When we left Derek, he was sitting in a new room, having been moved to a “transit” area awaiting release on the Monday after 1 final CT of his Adrenal Glands.
The ward was mainly for neurological patients (strokes etc), so there were no TV sets. To save him from boredom, I took Derek’s Laptop in for him to use, along with some DVD’s to watch.
He spent Friday night in the room.
Saturday was quiet. He still didn’t feel like doing much, so just sat around, watching DVD’s, playing card games etc.
Sunday morning, I drove in quite excited. He was coming home for lunch, and then heading back in in time for dinner on the ward. I took some clothes in for him to put on.
I got to his room, and he was having a shower. He came out looking tired, but happy to be getting day release (he had obviously been behaving himself).
I drove him home, watching him very carefully. I was nervous. He still didn’t look great and had almost died on me. I wasn’t taking any chances. I made sure I had his emergency kit that we were told to put together.
We had a quiet time at home. Derek sat on his chair in the corner with his legs up. He tired easily, but that was to be expected.
After watching TV for a while, I decided it was time to get him back to hospital. Once we got there I tucked him in for the night and left, knowing I would be taking him home the next day.
Monday 29 Oct
I arrived at the hospital that morning by 9.00 am. Derek was taken down by wheelchair for his CT scan. He was away for about half an hour. While he was gone, I packed up all his stuff, got out his going home clothes, and prepared for a quick exit.
All we had to do (after 2 weeks of sitting by his bed) was wait for the Dr to come in and say “yes, you can go home”.
And we waited……
An hour went by, and we still waited.
Finally the Dr arrived. He pulled the curtains around the bed for privacy (as they always do).
“Right” he looked at us both. “As you know we were looking to see what state your Adrenal Glands were in”.
He went on to tell us about the fact they showed bilateral bulky adrenal glands. Much as we expected. So it meant he would probably have permanent Adrenal Insufficiency.
“So we can go home now?” I asked.
“We need to refer you to the Hutt Hospital to be monitored, and managed”
“So we can go home now?” again I asked.
“We also had a quick look at some other things while doing the CT.”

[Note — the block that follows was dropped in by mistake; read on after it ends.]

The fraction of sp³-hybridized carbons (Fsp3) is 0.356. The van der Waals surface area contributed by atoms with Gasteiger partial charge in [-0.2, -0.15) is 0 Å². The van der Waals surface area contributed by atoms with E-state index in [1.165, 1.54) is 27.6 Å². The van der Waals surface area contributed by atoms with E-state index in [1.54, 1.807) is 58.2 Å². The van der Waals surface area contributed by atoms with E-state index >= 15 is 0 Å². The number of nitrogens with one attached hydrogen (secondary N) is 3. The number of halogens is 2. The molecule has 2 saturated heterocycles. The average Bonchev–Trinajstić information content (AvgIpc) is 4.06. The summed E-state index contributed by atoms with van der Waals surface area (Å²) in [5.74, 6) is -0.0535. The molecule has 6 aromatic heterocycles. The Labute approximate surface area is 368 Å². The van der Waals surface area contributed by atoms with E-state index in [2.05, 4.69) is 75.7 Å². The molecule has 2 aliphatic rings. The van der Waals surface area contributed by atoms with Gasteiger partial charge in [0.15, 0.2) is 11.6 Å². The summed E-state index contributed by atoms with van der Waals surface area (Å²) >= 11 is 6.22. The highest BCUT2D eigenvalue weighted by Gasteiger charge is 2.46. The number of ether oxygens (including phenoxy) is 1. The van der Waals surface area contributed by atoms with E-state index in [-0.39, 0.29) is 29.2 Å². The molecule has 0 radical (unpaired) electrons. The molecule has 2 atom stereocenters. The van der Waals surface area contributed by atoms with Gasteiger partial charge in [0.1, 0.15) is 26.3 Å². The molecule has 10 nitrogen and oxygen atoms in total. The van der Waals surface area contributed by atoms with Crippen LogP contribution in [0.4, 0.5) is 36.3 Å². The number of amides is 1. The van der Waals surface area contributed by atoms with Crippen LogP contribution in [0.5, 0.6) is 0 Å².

“What about going home?” I am beginning to get a bit concerned at this point.
“I’m really sorry”
I looked at Derek, then at the Dr.
“There seems to be a problem with your heart”
“Oh, for f…. sake” was all I could say. Derek just sat there, quiet. We both knew what was coming.
“We need to do another echocardiogram. It looks like fluid around your heart, which explains the high heart rate.”
We were told he didn’t know when Derek would have the echo, but he was to remain on the bed while he waited, it depended on how busy the bedside echo tech would be.
An hour later the Dr comes back in. There is a significant amount of fluid around the heart (a dangerous amount). He is also developing fluid around the lungs again because of the pressure on the heart.
Complete bed rest! 2 hourly ops, peeing in a bottle, not allowed out of bed. He isn’t even allowed to use the laptop.
He was to be moved back to cardio as soon as they could find space for him.
The put him down to have the fluid removed from his heart on the Tuesday, but (and with Derek there is always a but) they have worked for 4 days to get his INR to a therapeutic level and they now have to take him off warfarin, give him a vitamin K mixture and use hepron to reverse their hard work they have done BEFORE they remove the fluid.
He also showed signs of tempanade on repeat transthoracic echocardiogram (TTE).
3 hours later a nurse and an orderly from Cardio arrived on the ward to escort him down to the Cardio monitoring ward. They wouldn’t let him go on his own, with just an orderly as he was not in a good state.
They also had him back on a heart monitor.
Tuesday 30 Oct
They took Derek into a treatment room of the Cardiothoracic ward to put the drain in his Pericardial sack. It is a procedure that is not often done in a calm, quiet way, so being a teaching hospital, there were a number of requests to observe them doing the procedure.
Once the drain was in place, they bought him back to the room. He was conscious throughout the whole procedure. The fluid began draining from his heart.
Now he had to wait. They were draining it for 24-36 hours, to see how much fluid would drain.
Wednesday I arrived at the Hospital to see about a litre of bloody fluid in the drain bag. There should be around 15-50 mls. A litre was a lot more.
Thursday 1 Nov
The drain was taken out on the Thursday. It was a very long tube, and they simply cut the stitch holding it in place, and then started pulling.
They moved him into a side room with less monitoring, and informed him he would be in over the weekend because they wanted him on a Hepron infusion for 2 days while they put him back on warfarin. All things being equal he would be home on the Monday. Hmmmm. We had heard that before.
Saturday 3 Nov
I arrived at the hospital to have Derek tell me that his heamoglobin was low, so he needed a platelet transfusion. Just after he told me about it, two nurses came in with a bag of platelets. He still had the Hepron infusion in his left arm, so they put the blood in his right arm. He lay there with an arm stretched out on both sides of the bed, stuck, while they pumped both products into him.
Tuesday 6 Nov
They decided to wait until Tuesday to do another TTE.
Thankfully there was no more buildup of the pericardia effusion. All being well he was finally going to be released from hospital the next day.
And so the worst is over. He was released on 7 Nov.
Now for a new path. That of the Addisonian.